At this stage, we are learning as much as we can about the scope of the project. The typical who, what, where, and why.

Do your research

Next, we need to move forward with the research. At this stage, we want to get as much information on the current situation, where the problem areas are, etc.

Tactics you can use here are analytics review, heuristic review, content audit, and user interviews or surveys. Your goal in all of this is to see where you are succeeding with your strategies and objectives, and where you can improve. You could succeed by doing the wrong things, and fail by doing the right things. This part of the project will go into the details.

Analyze your research

Now the fun part begins. #Analysis is the phase where we go from knowledge to action. So far, we have learned about our objectives, and our users, and have a solid understanding of our problem areas. Now, we can start with problem-solving, developing theories about why something has been ineffective, and thinking about how to fix it.

Do you have several abandoned shopping carts? Are they because of shipping costs? Why don’t you allow guest checkout? Do abandoned carts originate from another cause? At this stage, you can start planning some tests and experiments that will take you to the next stage. Actually, you are not implementing tests at this stage, you are defining the process of how to design the experiment that will give you the answers you need.

Move to production

Finally, once you have resolved the major issues with the design process, you can move into production. During this stage, you can introduce a limited beta audience to the new site to get feedback from real users before going public.

Use A/B testing to experiment with alternate designs of your home page or products, and you can use user testing, interviews, or surveys to get additional feedback from real users.

If you did your homework during the strategy and research stages, the designs will reflect your research, and user feedback are aligned with your strategy and objectives.

There you have it. You’ve moved through a whole round of processes, from strategies to tactics. But remember, this is an iterative process, an optimization process. You can start the cycle again for further improvements, over time.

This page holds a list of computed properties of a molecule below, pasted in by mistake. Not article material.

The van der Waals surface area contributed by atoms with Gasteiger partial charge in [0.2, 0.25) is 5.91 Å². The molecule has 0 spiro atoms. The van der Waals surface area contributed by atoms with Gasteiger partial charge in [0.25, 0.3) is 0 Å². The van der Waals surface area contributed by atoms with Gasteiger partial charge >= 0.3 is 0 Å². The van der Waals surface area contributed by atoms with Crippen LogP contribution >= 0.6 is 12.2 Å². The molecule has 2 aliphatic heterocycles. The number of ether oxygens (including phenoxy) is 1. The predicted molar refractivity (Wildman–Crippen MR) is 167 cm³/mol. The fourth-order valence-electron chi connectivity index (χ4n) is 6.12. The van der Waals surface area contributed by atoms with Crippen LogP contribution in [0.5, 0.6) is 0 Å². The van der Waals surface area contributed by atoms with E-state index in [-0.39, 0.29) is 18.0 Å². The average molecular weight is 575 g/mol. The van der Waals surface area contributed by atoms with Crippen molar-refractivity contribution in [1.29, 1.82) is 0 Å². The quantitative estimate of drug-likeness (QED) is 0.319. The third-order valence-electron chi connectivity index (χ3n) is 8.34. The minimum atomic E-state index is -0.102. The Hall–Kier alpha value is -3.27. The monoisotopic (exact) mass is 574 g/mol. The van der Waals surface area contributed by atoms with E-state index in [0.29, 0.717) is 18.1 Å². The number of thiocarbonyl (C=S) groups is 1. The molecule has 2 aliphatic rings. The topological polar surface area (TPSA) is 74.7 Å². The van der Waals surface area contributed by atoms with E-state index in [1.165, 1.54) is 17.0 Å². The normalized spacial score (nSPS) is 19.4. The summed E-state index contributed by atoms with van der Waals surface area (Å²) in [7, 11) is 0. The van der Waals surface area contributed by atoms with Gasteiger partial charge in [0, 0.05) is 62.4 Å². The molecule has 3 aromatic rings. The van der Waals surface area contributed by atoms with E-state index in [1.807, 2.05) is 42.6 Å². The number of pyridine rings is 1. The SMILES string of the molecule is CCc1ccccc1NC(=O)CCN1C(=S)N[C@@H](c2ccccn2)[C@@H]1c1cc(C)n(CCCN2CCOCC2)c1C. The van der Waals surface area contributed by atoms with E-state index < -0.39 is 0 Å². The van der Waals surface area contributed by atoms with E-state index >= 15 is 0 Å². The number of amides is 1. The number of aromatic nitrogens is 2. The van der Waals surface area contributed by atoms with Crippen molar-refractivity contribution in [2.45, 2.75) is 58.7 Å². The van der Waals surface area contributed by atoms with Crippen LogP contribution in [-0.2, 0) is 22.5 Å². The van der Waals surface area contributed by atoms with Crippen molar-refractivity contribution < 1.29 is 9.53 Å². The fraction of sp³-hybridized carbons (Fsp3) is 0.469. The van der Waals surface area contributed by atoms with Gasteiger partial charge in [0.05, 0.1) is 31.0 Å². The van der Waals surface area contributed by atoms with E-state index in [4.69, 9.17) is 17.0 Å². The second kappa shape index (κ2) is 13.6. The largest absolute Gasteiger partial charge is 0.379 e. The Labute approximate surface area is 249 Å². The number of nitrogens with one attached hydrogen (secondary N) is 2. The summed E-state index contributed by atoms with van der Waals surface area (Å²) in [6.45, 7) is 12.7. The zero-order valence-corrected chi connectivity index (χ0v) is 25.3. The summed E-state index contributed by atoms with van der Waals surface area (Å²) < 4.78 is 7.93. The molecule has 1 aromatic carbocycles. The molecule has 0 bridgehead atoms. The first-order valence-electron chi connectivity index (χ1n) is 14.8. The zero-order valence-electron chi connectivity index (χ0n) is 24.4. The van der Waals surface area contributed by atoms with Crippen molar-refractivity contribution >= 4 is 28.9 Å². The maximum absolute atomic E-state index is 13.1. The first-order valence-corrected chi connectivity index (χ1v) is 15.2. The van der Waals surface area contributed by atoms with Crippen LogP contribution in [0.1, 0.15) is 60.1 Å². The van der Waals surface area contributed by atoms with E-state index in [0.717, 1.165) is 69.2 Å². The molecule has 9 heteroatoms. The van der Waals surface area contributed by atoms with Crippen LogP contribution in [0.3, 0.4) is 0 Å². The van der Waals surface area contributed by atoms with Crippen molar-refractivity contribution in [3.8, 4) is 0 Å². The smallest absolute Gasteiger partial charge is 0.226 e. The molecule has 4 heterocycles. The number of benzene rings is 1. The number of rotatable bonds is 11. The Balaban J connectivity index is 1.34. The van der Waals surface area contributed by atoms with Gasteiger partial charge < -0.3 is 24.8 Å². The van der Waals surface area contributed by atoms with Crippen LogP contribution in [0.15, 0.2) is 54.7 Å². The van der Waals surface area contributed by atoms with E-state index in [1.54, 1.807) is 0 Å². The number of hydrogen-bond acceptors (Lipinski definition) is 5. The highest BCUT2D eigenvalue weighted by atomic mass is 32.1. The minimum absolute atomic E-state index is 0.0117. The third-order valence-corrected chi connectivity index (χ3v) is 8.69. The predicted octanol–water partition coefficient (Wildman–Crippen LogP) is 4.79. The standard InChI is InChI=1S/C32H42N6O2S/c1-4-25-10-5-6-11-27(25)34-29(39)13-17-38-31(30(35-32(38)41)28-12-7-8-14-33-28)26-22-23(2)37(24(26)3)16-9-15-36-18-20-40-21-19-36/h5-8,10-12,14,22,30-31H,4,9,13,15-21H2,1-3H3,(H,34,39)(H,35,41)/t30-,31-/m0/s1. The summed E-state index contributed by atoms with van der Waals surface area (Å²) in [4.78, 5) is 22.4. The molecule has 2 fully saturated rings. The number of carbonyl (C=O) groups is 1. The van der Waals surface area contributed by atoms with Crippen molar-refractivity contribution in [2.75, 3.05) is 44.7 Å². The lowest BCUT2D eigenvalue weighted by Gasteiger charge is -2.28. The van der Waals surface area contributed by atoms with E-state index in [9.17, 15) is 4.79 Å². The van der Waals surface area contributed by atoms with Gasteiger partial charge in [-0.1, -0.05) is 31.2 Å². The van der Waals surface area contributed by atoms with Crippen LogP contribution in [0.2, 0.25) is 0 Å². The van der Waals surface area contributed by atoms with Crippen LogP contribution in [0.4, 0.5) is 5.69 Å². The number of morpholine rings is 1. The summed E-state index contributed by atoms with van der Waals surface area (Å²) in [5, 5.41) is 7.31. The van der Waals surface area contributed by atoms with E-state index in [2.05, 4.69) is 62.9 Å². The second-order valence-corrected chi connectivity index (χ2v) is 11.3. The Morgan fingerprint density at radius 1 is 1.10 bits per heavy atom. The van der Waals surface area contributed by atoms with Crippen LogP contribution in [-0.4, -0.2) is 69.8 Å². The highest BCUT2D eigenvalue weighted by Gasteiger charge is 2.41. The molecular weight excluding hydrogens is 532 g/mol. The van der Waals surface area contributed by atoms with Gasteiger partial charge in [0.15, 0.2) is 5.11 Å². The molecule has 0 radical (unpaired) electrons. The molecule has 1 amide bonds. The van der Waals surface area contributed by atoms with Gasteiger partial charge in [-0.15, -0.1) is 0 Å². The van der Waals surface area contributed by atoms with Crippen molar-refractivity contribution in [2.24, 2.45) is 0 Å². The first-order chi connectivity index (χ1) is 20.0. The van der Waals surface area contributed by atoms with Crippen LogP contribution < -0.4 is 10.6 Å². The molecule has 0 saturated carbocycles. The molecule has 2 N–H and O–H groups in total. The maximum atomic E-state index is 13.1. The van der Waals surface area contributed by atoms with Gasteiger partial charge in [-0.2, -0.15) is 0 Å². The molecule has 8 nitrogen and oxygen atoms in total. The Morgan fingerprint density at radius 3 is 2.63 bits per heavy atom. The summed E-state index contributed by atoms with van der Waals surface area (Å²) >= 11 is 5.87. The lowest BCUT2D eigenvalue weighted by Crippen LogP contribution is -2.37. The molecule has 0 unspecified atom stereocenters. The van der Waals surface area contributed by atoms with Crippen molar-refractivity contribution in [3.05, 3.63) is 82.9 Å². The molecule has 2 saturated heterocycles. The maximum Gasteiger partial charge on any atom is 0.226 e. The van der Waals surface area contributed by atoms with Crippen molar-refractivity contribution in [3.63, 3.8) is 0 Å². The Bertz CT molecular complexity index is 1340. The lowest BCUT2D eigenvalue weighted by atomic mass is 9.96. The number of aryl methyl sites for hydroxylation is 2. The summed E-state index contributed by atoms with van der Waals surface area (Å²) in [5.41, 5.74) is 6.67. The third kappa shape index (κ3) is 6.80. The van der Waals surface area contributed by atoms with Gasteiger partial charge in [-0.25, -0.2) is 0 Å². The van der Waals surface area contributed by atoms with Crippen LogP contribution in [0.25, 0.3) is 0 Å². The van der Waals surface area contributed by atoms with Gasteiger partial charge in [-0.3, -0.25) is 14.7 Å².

In a digital world where our attention spans are reduced to seconds, we need to be able to design experiences that adapt to these new behavioral patterns.

Today we are going to give you 8 tips to improving an E-commerce.

1- Categorize the products:
Not everyone who enters your site knows what they want or knows where it is, it is the same case when you go to the supermarket looking for a product
looking for a product and you go to the wrong aisle because you associate it with another product nearby. This is the same thing that happens online, if we don’t know where what we want is, we will associate it with another product.
Ideally, you should create a structure that goes from the most general to the most specific. If the inventory is very large you can create subcategories.

2- Intelligent search engines
Search engines that offer suggestions help users find what they are looking for more easily.

3- Suggestions
You can show products that are associated with the one they are looking at, either because they are almost the same or a compliment.

4- Create a sense of urgency and scarcity
This is about showing in real-time the amount of that product in inventory to create scarcity. Putting limited time on offers and making countdowns will make users buy faster.

5- Keep in touch
Many of us like the products in a store but rarely go in all the time to see what’s new. Having customer contact ensures an upcoming sale, so you can let them know when you have new merchandise to show.